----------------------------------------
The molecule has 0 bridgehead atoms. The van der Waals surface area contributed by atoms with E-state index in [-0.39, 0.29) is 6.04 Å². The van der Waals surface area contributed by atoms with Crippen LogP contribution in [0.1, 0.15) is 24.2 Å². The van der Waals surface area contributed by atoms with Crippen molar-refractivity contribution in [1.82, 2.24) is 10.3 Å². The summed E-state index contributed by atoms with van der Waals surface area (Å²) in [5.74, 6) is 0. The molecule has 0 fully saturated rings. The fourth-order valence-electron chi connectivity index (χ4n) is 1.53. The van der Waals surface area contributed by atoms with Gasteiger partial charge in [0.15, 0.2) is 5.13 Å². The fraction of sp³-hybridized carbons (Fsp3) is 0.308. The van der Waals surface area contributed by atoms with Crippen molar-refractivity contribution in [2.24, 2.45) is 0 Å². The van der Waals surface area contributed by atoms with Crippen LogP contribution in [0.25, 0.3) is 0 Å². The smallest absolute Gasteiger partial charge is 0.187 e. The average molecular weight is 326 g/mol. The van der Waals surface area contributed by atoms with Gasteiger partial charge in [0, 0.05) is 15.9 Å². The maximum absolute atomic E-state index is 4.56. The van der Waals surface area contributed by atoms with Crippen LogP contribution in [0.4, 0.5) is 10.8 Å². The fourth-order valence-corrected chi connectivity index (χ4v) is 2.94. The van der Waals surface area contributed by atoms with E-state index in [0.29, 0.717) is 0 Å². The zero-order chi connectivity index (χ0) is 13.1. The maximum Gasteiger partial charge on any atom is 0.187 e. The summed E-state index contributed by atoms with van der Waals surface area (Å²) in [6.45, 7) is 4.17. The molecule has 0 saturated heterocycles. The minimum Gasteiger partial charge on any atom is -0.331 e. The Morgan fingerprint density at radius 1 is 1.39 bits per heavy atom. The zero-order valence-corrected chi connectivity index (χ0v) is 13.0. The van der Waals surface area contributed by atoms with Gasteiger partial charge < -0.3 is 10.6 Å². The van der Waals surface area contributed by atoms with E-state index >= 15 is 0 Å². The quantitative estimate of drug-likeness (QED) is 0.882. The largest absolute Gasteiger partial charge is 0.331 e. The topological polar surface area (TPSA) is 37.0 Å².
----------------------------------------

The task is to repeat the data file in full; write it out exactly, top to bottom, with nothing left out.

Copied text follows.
The molecule has 0 bridgehead atoms. The van der Waals surface area contributed by atoms with E-state index in [-0.39, 0.29) is 6.04 Å². The van der Waals surface area contributed by atoms with Crippen LogP contribution in [0.1, 0.15) is 24.2 Å². The van der Waals surface area contributed by atoms with Crippen molar-refractivity contribution in [1.82, 2.24) is 10.3 Å². The summed E-state index contributed by atoms with van der Waals surface area (Å²) in [5.74, 6) is 0. The molecule has 0 fully saturated rings. The fourth-order valence-electron chi connectivity index (χ4n) is 1.53. The van der Waals surface area contributed by atoms with Gasteiger partial charge in [0.15, 0.2) is 5.13 Å². The fraction of sp³-hybridized carbons (Fsp3) is 0.308. The van der Waals surface area contributed by atoms with Crippen molar-refractivity contribution in [2.24, 2.45) is 0 Å². The van der Waals surface area contributed by atoms with Crippen LogP contribution in [0.25, 0.3) is 0 Å². The smallest absolute Gasteiger partial charge is 0.187 e. The average molecular weight is 326 g/mol. The van der Waals surface area contributed by atoms with Gasteiger partial charge in [0, 0.05) is 15.9 Å². The maximum absolute atomic E-state index is 4.56. The van der Waals surface area contributed by atoms with Crippen LogP contribution in [0.4, 0.5) is 10.8 Å². The fourth-order valence-corrected chi connectivity index (χ4v) is 2.94. The van der Waals surface area contributed by atoms with E-state index in [0.29, 0.717) is 0 Å². The zero-order chi connectivity index (χ0) is 13.1. The maximum Gasteiger partial charge on any atom is 0.187 e. The summed E-state index contributed by atoms with van der Waals surface area (Å²) in [6.45, 7) is 4.17. The molecule has 0 saturated heterocycles. The minimum Gasteiger partial charge on any atom is -0.331 e. The Morgan fingerprint density at radius 1 is 1.39 bits per heavy atom. The zero-order valence-corrected chi connectivity index (χ0v) is 13.0. The van der Waals surface area contributed by atoms with Gasteiger partial charge < -0.3 is 10.6 Å². The van der Waals surface area contributed by atoms with E-state index >= 15 is 0 Å². The quantitative estimate of drug-likeness (QED) is 0.882. The largest absolute Gasteiger partial charge is 0.331 e. The topological polar surface area (TPSA) is 37.0 Å².